Most leaders in any production process have read The Goal by Eliyahu Goldratt (March 31, 1947 – June 11, 2011). Either given out in a training module or recommended by a lean-thinking consultant, the book is a staple allowing leaders to relate to their own production processes. Within this book, Goldratt ventures you into the production journey of the UniCo Manufacturing and introduces the reader to the framework of the Theory of Constraints. I have read this book many times and highly recommend it to leaders starting their careers in management. I also agree with the concept that an underlying goal in any production process is to increase effectiveness there is a heightened focus on the bottleneck. But I want to reflect on the non-bottleneck unit or the unit(s) that either feed or consumer material of bottleneck. I want to reflect on "me" not filling the PUR in time. These are the production units where any improvement in capacity is worth something between nothing and a lot. These are the production units that create disruptions outside of the responsibilities of the team members on the bottleneck.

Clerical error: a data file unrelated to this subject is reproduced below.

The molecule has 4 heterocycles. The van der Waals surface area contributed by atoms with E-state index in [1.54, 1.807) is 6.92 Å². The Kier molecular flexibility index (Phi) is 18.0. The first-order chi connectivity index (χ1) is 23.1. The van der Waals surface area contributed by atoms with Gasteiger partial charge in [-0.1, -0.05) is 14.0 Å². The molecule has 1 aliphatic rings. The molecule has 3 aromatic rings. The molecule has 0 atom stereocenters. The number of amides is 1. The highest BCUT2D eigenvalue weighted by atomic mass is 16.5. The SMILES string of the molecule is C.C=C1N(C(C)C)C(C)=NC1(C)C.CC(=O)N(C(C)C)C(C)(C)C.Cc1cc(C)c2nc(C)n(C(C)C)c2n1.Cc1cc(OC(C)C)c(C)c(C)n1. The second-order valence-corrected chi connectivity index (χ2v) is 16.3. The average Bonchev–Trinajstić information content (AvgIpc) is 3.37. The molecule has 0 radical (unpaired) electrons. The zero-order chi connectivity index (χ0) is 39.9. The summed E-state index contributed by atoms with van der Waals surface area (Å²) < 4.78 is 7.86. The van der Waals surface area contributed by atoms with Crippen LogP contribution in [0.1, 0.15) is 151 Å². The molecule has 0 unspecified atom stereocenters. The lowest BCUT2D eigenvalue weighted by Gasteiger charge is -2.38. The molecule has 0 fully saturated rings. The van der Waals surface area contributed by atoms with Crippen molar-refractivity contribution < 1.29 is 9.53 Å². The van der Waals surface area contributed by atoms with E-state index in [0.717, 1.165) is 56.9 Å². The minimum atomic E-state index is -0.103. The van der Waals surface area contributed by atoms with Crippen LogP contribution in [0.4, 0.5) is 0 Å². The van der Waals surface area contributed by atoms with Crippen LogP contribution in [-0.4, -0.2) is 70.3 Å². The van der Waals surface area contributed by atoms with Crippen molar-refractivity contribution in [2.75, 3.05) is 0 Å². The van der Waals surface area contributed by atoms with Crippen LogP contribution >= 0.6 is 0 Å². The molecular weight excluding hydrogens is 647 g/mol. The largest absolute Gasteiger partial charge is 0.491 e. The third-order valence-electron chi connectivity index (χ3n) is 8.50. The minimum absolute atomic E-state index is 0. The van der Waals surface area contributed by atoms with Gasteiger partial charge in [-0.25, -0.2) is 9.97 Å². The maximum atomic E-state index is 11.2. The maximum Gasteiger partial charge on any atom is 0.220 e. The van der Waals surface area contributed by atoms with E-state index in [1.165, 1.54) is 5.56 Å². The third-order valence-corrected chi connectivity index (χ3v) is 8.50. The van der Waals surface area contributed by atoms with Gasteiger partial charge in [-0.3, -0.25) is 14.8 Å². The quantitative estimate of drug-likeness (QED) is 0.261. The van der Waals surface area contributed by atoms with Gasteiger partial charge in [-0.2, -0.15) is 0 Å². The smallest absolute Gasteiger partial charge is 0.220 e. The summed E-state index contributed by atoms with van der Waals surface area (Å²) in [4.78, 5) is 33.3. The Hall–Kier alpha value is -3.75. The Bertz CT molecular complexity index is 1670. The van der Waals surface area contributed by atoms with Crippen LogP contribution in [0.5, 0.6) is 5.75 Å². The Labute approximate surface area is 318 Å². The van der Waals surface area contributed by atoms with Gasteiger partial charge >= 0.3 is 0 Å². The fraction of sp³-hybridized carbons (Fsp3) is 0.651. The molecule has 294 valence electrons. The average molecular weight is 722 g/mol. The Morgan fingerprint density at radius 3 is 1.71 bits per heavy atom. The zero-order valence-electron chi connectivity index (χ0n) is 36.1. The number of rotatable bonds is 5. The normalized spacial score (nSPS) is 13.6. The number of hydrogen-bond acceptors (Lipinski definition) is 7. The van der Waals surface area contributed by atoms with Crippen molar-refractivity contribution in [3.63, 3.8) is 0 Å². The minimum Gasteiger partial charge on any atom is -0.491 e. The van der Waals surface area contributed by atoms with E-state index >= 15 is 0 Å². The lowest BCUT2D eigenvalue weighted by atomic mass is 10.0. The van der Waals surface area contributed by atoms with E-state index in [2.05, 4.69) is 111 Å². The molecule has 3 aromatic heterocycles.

The Theory of Constraints is a methodology for identifying the most important limiting factor (i.e., constraint) that stands in the way of achieving a goal and then systematically improving that constraint until it is no longer the limiting factor. In manufacturing, the constraint is often referred to as a bottleneck. -